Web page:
Storm brings strong winds, power outages

  • Deerfield workers clean up on Thursday after an overnight storm caused a tree to crush this Toyota Prius and damage another vehicle at 98 North Main St. in South Deerfield. STAFF PHOTO/PAUL FRANZ

  • West Gill Road in Gill was closed on Thursday due to a downed power line near the Bernardston town line. STAFF PHOTO/PAUL FRANZ

  • A large maple tree splintered at the base, coming down on a small shed at 112 North Main St. in South Deerfield. STAFF PHOTO/PAUL FRANZ

  • A large maple tree splintered at the base, coming down on a small shed at 112 North Main St. in South Deerfield. STAFF PHOTO/PAUL FRANZ

  • Deerfield workers clean up Thursday after an overnight storm caused a tree to crush this Toyota Prius and damage another vehicle at 98 North Main St. in South Deerfield. STAFF PHOTO/PAUL FRANZ

  • Wires are repaired on West Gill Road in Gill near the Bernardston town line on Thursday. STAFF PHOTO/PAUL FRANZ

  • West Gill Road in Gill was closed Thursday due to a downed power line near the Bernardston town line. STAFF PHOTO/PAUL FRANZ

Staff Writer
Published: 10/17/2019 1:49:59 PM

Winds up to 50 mph were the main problem during Wednesday night’s storm, causing significant power outages in the North Quabbin region and east toward Worcester, but leaving central Franklin County relatively safe.

The storm affected all of southern New England, with the most extreme winds further east and on the southern coast, said National Weather Service Meteorologist Bryce Williams. Rain and less severe wind was expected to continue through Thursday, Williams said.

The extreme wind was caused by rapid pressure drops as the storm came over southern New England Wednesday evening into the overnight hours, Williams said. The most extreme weather was from 2 to 4 a.m., he said. The rain was less of a problem.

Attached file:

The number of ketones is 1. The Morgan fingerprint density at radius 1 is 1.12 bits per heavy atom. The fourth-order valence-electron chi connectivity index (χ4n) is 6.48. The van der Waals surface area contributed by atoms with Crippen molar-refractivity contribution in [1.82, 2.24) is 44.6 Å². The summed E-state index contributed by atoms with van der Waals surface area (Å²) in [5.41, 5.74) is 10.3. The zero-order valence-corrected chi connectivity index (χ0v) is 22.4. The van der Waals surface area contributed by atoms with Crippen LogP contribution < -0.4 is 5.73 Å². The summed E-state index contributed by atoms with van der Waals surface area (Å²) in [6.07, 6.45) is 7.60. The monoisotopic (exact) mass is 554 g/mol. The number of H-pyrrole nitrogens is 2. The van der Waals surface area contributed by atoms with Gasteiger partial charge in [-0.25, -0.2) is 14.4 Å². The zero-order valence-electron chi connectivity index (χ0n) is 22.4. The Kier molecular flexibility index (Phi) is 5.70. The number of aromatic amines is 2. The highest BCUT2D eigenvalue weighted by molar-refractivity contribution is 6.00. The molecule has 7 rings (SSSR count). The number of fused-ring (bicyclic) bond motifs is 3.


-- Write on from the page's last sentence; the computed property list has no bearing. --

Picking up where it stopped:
“It was a very impactful storm because of the rapidly strengthening nature of it,” Williams said.

The most significant power outages in this region were around Orange and Athol, where 39 National Grid customers lost power, according to National Grid’s website.

By 4 p.m., many homes in Orange still did not have power. Police urged residents not to go out walking due to downed power lines; and advised that residents who did not yet have power should not expect it to be restored by nightfall.

National Grid was still working on removing trees from downed lines, Orange Highway Superintendent Colin Killay said. He estimated that the town’s cleanup work would take weeks.

“We’re definitely going to be very much behind the eight ball,” Killay said. “And in the midst of trying to get ready for winter.”

Central and western Franklin County were less severely affected. The public works departments of Montague and Greenfield and the Shelburne Falls Fire District each reported a few downed trees, but no major damage or road closures.

“We came out of it quite well,” said Greenfield Public Works Director Marlo Warner.

Reach Max Marcus at mmarcus@recorder.com or 413-772-0261, ext. 261.




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